How both TCP and Ethernet checksums fail

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[ 2015-October-05 16:15 ]

At Twitter, a team had a unusual failure where corrupt data ended up in memcache. The root cause appears to have been a switch that was corrupting packets. Most packets were being dropped and the throughput was much lower than normal, but some were still making it through. The hypothesis is that occasionally the corrupt packets had valid TCP and Ethernet checksums. One "lucky" packet stored corrupt data in memcache. Even after the switch was replaced, the errors continued until the cache was cleared. [Update 2016-02-12: Root cause found: this also involved a kernel bug!]

I was very excited to hear about this error, because it is a real-world example of something I wrote about seven years ago: The TCP checksum is weak. However, the Ethernet CRC is strong, so how could a corrupt packet pass both checks? The answer is that the Ethernet CRC is recalculated by switches. If the switch corrupts the packet and it has the same TCP checksum, the hardware blindly recalculates a new, valid Ethernet CRC when it goes out.

As Mark Callaghan pointed out, this is a very rare scenario and you should never blame the network without strong evidence. However, it isn't impossible and others have written about similar incidents. My conclusion is that if you are creating a new network protocol, please append a 4 byte CRC (I suggest CRC32C, implemented in hardware on recent Intel, AMD, and ARM CPUs). An alternative is to use an encryption protocol (e.g. TLS), since they include cryptographic hashes (which fixed a similar incident).

The rest of this article describes the details about how this is possible, mostly so I don't forget them.

Properties of the TCP checksum

The TCP checksum is two bytes long, and can detect any burst error of 15 bits, and most burst errors of 16 bits (excluding switching 0x0000 and 0xffff). This means that to keep the same checksum, a packet must be corrupted in at least two locations, at least 2 bytes apart. If the chance is purely random, we should expect approximately 1 in 216 (approximately 0.001%) of corrupt packets to not be detected. This seems small, but on one Gigabit Ethernet connection, that could be as many as 15 packets per second. For details about how to compute the TCP checksum and its error properties, see RFC 1071.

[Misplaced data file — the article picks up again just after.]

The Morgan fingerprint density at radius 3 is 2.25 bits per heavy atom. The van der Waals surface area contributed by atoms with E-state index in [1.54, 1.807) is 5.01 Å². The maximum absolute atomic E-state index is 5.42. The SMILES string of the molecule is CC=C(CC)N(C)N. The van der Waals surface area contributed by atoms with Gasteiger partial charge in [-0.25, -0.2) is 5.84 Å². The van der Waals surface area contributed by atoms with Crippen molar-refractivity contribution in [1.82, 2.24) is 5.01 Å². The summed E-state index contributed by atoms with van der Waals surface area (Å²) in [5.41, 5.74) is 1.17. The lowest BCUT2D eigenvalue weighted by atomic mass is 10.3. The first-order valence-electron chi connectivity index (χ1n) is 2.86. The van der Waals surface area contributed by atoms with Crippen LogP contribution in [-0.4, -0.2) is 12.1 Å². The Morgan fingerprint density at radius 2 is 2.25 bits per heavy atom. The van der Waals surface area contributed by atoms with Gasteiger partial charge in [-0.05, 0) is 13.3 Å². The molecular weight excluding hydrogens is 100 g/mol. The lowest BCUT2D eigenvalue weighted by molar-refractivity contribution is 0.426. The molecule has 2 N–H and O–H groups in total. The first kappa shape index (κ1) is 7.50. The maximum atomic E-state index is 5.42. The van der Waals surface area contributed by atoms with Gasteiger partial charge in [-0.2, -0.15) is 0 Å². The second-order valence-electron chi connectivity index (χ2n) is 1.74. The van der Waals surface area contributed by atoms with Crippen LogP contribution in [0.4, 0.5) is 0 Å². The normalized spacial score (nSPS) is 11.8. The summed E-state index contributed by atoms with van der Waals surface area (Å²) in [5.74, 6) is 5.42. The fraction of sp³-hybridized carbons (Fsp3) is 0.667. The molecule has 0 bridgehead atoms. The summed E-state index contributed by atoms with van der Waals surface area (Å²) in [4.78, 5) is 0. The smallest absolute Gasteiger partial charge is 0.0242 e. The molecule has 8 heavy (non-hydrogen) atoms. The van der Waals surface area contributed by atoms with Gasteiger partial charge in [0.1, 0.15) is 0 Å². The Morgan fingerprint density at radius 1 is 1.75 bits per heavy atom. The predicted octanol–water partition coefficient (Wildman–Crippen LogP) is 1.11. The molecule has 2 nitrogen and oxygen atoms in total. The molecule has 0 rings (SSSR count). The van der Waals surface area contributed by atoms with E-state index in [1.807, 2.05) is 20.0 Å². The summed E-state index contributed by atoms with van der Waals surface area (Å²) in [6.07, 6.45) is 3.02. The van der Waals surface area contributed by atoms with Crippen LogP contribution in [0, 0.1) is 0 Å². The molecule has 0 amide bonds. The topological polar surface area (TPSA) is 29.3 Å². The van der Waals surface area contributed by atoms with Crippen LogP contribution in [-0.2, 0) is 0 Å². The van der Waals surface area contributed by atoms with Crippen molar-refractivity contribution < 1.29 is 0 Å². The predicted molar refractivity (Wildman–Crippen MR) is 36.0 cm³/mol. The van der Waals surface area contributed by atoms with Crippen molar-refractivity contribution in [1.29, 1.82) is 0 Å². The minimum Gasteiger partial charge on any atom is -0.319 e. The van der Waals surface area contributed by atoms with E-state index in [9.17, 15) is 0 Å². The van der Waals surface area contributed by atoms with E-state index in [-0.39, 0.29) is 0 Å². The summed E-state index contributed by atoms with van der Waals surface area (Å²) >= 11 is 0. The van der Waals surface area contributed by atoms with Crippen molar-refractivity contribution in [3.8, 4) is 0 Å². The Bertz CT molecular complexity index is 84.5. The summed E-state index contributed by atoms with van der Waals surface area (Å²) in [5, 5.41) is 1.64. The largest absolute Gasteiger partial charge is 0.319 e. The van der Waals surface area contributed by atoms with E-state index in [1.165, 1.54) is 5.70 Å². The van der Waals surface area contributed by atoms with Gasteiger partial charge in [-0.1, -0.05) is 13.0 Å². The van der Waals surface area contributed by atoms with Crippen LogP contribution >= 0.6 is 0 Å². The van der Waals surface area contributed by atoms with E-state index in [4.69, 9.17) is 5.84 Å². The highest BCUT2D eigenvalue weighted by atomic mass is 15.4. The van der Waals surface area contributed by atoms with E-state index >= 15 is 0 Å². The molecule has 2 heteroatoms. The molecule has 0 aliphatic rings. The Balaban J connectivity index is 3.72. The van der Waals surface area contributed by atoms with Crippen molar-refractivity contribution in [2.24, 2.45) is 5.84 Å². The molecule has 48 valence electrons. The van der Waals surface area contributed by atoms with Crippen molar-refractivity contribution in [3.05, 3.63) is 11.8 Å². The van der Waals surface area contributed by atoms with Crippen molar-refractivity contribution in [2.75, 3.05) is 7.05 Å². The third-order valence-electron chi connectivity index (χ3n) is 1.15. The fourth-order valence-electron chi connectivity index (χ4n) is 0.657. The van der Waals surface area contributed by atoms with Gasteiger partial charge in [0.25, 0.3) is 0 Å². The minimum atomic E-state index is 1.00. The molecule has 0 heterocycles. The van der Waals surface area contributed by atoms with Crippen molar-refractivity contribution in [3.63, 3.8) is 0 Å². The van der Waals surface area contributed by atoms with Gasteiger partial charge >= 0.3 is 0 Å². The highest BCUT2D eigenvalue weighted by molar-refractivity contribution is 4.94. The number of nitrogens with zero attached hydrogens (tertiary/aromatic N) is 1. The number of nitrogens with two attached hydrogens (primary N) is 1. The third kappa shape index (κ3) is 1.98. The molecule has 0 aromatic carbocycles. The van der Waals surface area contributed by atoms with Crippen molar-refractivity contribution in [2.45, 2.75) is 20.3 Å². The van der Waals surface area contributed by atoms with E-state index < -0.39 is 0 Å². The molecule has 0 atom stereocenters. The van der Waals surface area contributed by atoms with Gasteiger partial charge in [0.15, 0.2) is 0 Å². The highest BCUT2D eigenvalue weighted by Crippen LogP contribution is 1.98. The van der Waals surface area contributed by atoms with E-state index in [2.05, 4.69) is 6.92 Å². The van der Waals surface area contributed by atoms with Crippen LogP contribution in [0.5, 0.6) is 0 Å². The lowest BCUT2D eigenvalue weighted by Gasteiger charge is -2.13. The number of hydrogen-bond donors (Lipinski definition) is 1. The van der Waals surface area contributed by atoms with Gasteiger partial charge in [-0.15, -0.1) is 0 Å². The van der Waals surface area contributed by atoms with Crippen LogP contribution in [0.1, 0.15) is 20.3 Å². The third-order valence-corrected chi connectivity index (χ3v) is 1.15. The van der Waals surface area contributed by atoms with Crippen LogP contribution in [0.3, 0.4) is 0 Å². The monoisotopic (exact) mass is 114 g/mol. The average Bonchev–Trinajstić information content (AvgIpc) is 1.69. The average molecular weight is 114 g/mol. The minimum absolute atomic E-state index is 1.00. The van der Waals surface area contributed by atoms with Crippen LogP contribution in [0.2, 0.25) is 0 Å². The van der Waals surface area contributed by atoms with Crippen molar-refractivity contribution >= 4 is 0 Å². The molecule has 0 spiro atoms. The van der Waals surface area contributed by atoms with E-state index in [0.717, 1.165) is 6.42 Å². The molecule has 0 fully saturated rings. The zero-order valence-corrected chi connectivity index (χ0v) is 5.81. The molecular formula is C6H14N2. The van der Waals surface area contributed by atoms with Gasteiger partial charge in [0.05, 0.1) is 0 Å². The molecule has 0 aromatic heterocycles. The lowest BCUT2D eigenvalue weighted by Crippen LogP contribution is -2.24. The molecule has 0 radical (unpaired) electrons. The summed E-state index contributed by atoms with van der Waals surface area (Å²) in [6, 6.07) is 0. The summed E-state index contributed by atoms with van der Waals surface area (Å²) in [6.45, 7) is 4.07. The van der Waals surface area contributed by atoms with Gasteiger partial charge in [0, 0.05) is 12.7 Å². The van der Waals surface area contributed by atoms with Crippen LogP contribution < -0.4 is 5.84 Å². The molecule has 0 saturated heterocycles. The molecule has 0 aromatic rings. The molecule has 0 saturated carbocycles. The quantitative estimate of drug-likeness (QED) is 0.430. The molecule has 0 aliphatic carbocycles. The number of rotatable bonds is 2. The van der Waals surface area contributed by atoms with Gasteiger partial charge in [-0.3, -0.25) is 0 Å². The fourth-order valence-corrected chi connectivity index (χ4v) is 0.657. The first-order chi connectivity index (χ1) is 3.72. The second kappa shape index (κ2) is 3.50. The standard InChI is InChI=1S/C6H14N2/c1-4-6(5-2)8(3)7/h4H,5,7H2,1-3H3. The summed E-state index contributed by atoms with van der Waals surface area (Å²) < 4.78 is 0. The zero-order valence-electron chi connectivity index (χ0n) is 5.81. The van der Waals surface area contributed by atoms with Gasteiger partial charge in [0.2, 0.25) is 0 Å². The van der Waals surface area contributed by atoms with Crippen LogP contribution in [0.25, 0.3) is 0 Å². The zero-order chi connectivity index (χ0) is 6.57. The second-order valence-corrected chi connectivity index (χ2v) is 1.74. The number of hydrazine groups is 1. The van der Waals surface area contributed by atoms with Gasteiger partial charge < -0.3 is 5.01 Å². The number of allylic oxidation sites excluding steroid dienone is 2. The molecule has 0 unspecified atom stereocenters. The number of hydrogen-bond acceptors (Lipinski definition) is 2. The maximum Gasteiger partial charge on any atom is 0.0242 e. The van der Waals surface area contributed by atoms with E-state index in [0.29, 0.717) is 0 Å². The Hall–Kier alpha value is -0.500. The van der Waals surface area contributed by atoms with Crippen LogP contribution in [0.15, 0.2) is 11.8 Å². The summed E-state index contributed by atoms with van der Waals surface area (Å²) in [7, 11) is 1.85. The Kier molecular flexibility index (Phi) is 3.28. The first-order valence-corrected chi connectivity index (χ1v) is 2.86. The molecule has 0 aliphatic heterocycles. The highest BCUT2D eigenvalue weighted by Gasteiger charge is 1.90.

Properties of the Ethernet CRC

The Ethernet CRC is substantially stronger, partly because it is twice as long (4 bytes), and partly because CRCs have "good" mathematical properties, such as detecting all 3 bit errors in 1500 byte Ethernet packets (understanding this is beyond my math skills). It appears that most switches discard packets with invalid CRCs when they are received, and recalculate the CRC when the packet goes back out. This means the CRC really only protects against corruption on the wire, and not inside the switch. Why not just re-send the existing CRC? Modern switch chips have features that modify packets, such as VLANs or explicit congestion notification. Hence, it is simpler to always recompute the CRC. For a detailed description, see Denton Gentry's description of how the Ethernet CRC doesn't protect very much.

There is one small complication that does not change this cause of failure, but does change how you might detect it. Some switches support cut-through switching, where packets begin being forwarded as soon as the destination address is read, without waiting for the entire packet. In this case, it is already sending the packet before it can validate it, so it absolutely cannot recalculate the CRC. These switches typically support something called "CRC stomping" to ensure the outgoing CRC is invalid, so the ultimate receiver will eventually discard it. This gets more complicated when a destination port is being used when a new packet arrives. In this case, cut-through switches must buffer packets, and then act like a store-and-forward switch. Hence, cut-through switching does not prevent switches from corrupting packets and appending a valid Ethernet CRC. See Cisco's white paper on cut-through switching and Cut-through, corruption and CRC-stomping for more details.

Conclusion: Use CRCs

The conclusion is that when transmitting or storing data, you should always include strong CRCs that protect the data all the way from the sender to the final receiver. Please don't invent new network protocols without them.